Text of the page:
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    (Original post by Lord of the Flies)

    Problem 103* (there is a slick *** solution though)

    \displaystyle \int_0^{\infty} \arctan\left( \frac{x(e-1)}{ex^2+1}\right)\frac{dx}{x}
    Noticing the addition formula and regarding e as an arbitrary parameter:
    I(e)=\displaystyle \int_0^{\infty} \arctan\left( \frac{x(e-1)}{ex^2+1}\right)\frac{dx}{x}= \displaystyle \int_0^{\infty} \dfrac{arctan(ex)-arctanx}{x}dx

\Rightarrow I'(e)=\displaystyle \int_0^{\infty} \dfrac{1}{1+(ex)^2}dx=\frac{1}{e  } \frac{\pi}{2}

\Rightarrow I(e)=ln(e) \pi/2+C
    setting e=1 gives C=0 and letting e be eulers constant we get I(e)=pi/2.
    I've had a shocking day mathswise, am I close?
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    (Original post by ben-smith)
    I've had a shocking day mathswise, am I close?
    Can't be worse than me. I've been wrestling with "games" that are ironically not fun at all for the whole day :coffee:
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    (Original post by Lord of the Flies)
    I thought it had been solved! Here we go:

    Solution 98

    \dfrac{a_{n+1}-a_n}{\sqrt{n+1}-\sqrt{n}}=\dfrac{1}{a_{n}\big( \sqrt{n+1}-\sqrt{n}\big)}\to 0\;\;\Rightarrow \;\;\dfrac{a_n}{\sqrt{n}}\to 0 by Stolz-Cesaro.
    Hmmm...never heard of that test. It looks pretty cool. However; could you walk me through your justification as to why the original limit exists?

    Edit: The one with the a_n and roots on the denominator.
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    (Original post by ukdragon37)
    Can't be worse than me. I've been wrestling with "games" that are ironically not fun at all for the whole day :coffee:
    Part III sounds tough


    (Original post by Lord of the Flies)
    Yep - there is an arctan missing but that is just a typo.
    You have me intrigued as to what the slick way is. Complex numbers?
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    (Original post by ben-smith)
    Part III sounds tough
    Thankfully I only need a pass to move on to PhD. And if my exams go as I planned I should only need 65% in my dissertation to get a distinction (75%) overall (60% is the passmark).
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    (Original post by ukdragon37)
    Thankfully I only need a pass to move on to PhD. And if my exams go as I planned I should only need 65% in my dissertation to get a distinction (75%) overall (60% is the passmark).
    Are you going to minor in anything cool like, I don't know... maths?
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    (Original post by ben-smith)
    Are you going to minor in anything cool like, I don't know... maths?
    I was thinking of minor-ing in Law or Music actually Law was my first choice for applying to Cambridge before I changed my mind and went with my second choice, CompSci.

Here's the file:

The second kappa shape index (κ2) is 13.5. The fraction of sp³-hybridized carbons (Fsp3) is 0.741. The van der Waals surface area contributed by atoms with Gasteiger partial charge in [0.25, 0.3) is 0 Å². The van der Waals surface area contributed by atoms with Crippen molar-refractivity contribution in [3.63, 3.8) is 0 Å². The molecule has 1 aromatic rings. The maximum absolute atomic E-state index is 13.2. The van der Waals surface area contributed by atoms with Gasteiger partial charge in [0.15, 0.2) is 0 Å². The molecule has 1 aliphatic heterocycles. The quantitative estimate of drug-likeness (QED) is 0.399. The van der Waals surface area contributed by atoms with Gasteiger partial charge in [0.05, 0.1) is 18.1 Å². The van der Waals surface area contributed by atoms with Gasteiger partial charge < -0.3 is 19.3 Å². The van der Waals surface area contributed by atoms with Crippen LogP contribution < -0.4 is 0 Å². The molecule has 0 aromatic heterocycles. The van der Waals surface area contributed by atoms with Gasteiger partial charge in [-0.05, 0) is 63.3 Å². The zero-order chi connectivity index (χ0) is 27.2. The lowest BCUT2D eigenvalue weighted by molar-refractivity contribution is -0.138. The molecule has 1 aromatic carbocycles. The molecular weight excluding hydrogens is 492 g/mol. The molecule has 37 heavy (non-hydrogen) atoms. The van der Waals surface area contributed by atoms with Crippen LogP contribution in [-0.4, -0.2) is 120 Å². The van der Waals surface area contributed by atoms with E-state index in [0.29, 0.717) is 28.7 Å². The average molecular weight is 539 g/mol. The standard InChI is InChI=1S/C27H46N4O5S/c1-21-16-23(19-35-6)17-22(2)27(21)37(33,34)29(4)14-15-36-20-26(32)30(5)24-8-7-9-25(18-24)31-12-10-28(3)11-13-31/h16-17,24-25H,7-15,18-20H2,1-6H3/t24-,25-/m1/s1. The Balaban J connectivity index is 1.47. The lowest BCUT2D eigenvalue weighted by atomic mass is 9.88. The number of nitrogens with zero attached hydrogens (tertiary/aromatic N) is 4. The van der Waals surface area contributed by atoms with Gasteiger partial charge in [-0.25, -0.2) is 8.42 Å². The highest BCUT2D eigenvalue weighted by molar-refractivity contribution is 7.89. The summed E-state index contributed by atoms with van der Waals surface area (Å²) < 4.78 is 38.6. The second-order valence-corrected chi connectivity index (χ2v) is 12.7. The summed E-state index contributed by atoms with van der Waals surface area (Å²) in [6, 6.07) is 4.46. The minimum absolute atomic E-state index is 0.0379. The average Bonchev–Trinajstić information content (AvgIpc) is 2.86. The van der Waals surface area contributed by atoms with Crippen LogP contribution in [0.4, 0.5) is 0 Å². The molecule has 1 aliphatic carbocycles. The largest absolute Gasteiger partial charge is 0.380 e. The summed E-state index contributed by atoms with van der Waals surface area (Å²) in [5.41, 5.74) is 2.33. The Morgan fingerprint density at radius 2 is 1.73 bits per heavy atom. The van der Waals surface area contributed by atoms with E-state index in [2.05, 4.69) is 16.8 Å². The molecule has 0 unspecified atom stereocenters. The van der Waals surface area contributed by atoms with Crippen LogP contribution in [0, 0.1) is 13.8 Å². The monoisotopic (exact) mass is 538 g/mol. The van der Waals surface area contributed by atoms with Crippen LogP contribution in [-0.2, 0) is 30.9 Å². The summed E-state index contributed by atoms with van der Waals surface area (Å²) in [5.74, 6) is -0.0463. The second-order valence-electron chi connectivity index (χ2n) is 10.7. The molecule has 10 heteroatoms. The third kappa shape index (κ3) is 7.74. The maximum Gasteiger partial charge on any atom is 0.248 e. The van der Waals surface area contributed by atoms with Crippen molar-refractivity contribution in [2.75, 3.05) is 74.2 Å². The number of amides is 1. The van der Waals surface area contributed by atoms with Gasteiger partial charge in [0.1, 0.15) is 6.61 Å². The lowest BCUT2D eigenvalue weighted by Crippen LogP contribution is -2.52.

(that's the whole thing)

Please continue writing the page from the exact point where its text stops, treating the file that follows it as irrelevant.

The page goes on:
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    (Original post by SParm)
    Hmmm...never heard of that test. It looks pretty cool. However; could you walk me through your justification as to why the original limit exists?

    Edit: The one with the a_n and roots on the denominator.
    a_{n+1}-a_n>0 hence either a_n\to \ell or a_n\to \infty as n\to\infty. A quick contradiction shows that there is no such \ell

    (Original post by ben-smith)
    You have me intrigued as to what the slick way is. Complex numbers?
    You're going to be disappointed - essentially the same as what you did, but set up differently:

    \displaystyle\begin{aligned} \int_0^{\infty} \frac{\arctan ex-\arctan x}{x}\,dx &= \int_0^{\infty}\int_x^{ex}\frac{  1}{x(1+t^2)}\,dt \,dx\\&=\int_0^{\infty}\int_{t/e}^{t}\frac{1}{x(1+t^2)}\,dx \, dt=\int_0^{\infty}\frac{dt}{1+t^  2}=\frac{\pi}{2}\end{aligned}



    Another? You TSR folk are too good!

    Problem 105* (technically, if we are rigorous, this is a ***)

    \displaystyle \int_0^{\infty} \left\{x-\frac{x^3}{2}+\frac{x^5}{2\cdot 4}-\frac{x^7}{2\cdot 4\cdot 6}+\cdots\right\}\left\{1+\left( \frac{x}{2}\right)^2+\left(\frac  {x^2}{2 \cdot 4}\right)^2+\left(\frac{x^3}{2 \cdot 4 \cdot 6}\right)^2+ \cdots\right\}\,dx

    (the curly braces don't mean anything in particular - I just thought they looked nice)
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    (Original post by Lord of the Flies)
    a_{n+1}-a_n>0 hence either a_n\to \ell or a_n\to \infty as n\to\infty. A quick contradiction shows that there is no such \ell
    That bit is fine. I'm just wondering about what happens to the roots at n goes to infinity. Mind it's late and I'm tired but I certainly didn't get 0 for this (Well I didn't then I did by second guessing myself and then I didn't again once I realised I was being a tit.)
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    Problem 106

    Prove the formula  \displaystyle\sum_{k=0}^n \prod_{\mu=1}^a(k+\mu) = \dfrac{1}{a+1} \displaystyle\prod_{\mu=1}^{a+1}  (n+\mu)


    Problem 107

    Evaluate the series  \displaystyle\sum_{n=0}^{\infty}  \dfrac{(n+\mu)!}{2^n n!\mu!}
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    (Original post by SParm)
    ...
    Oh no, you're absolutely correct. I am the one being an idiot. I somehow omitted the roots in my working leaving (n+1) - n = 1. My sincere apologies.

    Edit: amended below.
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    (Original post by Lord of the Flies)
    Oh no, you're absolutely correct. I am the one being an idiot. I somehow omitted the roots in my working leaving (n+1) - n = 1. My sincere apologies.